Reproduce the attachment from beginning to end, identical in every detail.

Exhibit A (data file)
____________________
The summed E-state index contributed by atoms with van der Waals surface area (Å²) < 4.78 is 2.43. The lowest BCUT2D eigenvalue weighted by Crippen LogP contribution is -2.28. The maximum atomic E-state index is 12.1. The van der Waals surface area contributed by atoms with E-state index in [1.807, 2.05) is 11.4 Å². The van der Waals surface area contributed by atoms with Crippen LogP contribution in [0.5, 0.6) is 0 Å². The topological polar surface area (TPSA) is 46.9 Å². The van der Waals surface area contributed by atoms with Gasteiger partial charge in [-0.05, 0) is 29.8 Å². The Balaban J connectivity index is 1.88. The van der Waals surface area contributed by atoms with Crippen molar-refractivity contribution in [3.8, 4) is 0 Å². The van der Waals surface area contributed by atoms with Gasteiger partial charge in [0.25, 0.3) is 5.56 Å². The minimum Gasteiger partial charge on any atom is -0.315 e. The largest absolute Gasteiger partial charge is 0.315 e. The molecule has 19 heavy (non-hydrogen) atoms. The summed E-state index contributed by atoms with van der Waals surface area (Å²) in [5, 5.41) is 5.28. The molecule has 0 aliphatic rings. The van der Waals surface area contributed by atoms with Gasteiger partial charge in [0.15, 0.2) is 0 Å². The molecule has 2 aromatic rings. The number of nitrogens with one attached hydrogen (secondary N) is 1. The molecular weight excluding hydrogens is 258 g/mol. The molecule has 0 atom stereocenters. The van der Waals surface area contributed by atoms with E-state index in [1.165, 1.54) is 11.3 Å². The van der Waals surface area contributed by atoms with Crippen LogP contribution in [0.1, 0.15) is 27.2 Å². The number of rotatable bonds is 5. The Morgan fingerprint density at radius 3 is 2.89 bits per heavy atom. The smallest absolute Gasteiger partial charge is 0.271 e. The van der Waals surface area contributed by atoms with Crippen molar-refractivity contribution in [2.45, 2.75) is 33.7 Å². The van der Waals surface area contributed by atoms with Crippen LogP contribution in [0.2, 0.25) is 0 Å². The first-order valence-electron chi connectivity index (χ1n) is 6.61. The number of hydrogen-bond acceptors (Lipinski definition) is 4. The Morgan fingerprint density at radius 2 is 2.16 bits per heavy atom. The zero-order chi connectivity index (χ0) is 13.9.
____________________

The summed E-state index contributed by atoms with van der Waals surface area (Å²) < 4.78 is 2.43. The lowest BCUT2D eigenvalue weighted by Crippen LogP contribution is -2.28. The maximum atomic E-state index is 12.1. The van der Waals surface area contributed by atoms with E-state index in [1.807, 2.05) is 11.4 Å². The van der Waals surface area contributed by atoms with Crippen LogP contribution in [0.5, 0.6) is 0 Å². The topological polar surface area (TPSA) is 46.9 Å². The van der Waals surface area contributed by atoms with Gasteiger partial charge in [-0.05, 0) is 29.8 Å². The Balaban J connectivity index is 1.88. The van der Waals surface area contributed by atoms with Crippen molar-refractivity contribution in [3.8, 4) is 0 Å². The van der Waals surface area contributed by atoms with Gasteiger partial charge in [0.25, 0.3) is 5.56 Å². The minimum Gasteiger partial charge on any atom is -0.315 e. The largest absolute Gasteiger partial charge is 0.315 e. The molecule has 19 heavy (non-hydrogen) atoms. The summed E-state index contributed by atoms with van der Waals surface area (Å²) in [5, 5.41) is 5.28. The molecule has 0 aliphatic rings. The van der Waals surface area contributed by atoms with Gasteiger partial charge in [0.15, 0.2) is 0 Å². The molecule has 2 aromatic rings. The number of nitrogens with one attached hydrogen (secondary N) is 1. The molecular weight excluding hydrogens is 258 g/mol. The molecule has 0 atom stereocenters. The van der Waals surface area contributed by atoms with E-state index in [1.165, 1.54) is 11.3 Å². The van der Waals surface area contributed by atoms with Crippen LogP contribution in [0.1, 0.15) is 27.2 Å². The number of rotatable bonds is 5. The Morgan fingerprint density at radius 3 is 2.89 bits per heavy atom. The smallest absolute Gasteiger partial charge is 0.271 e. The van der Waals surface area contributed by atoms with Crippen molar-refractivity contribution in [2.45, 2.75) is 33.7 Å². The van der Waals surface area contributed by atoms with Crippen LogP contribution in [0.2, 0.25) is 0 Å². The first-order valence-electron chi connectivity index (χ1n) is 6.61. The number of hydrogen-bond acceptors (Lipinski definition) is 4. The Morgan fingerprint density at radius 2 is 2.16 bits per heavy atom. The zero-order chi connectivity index (χ0) is 13.9.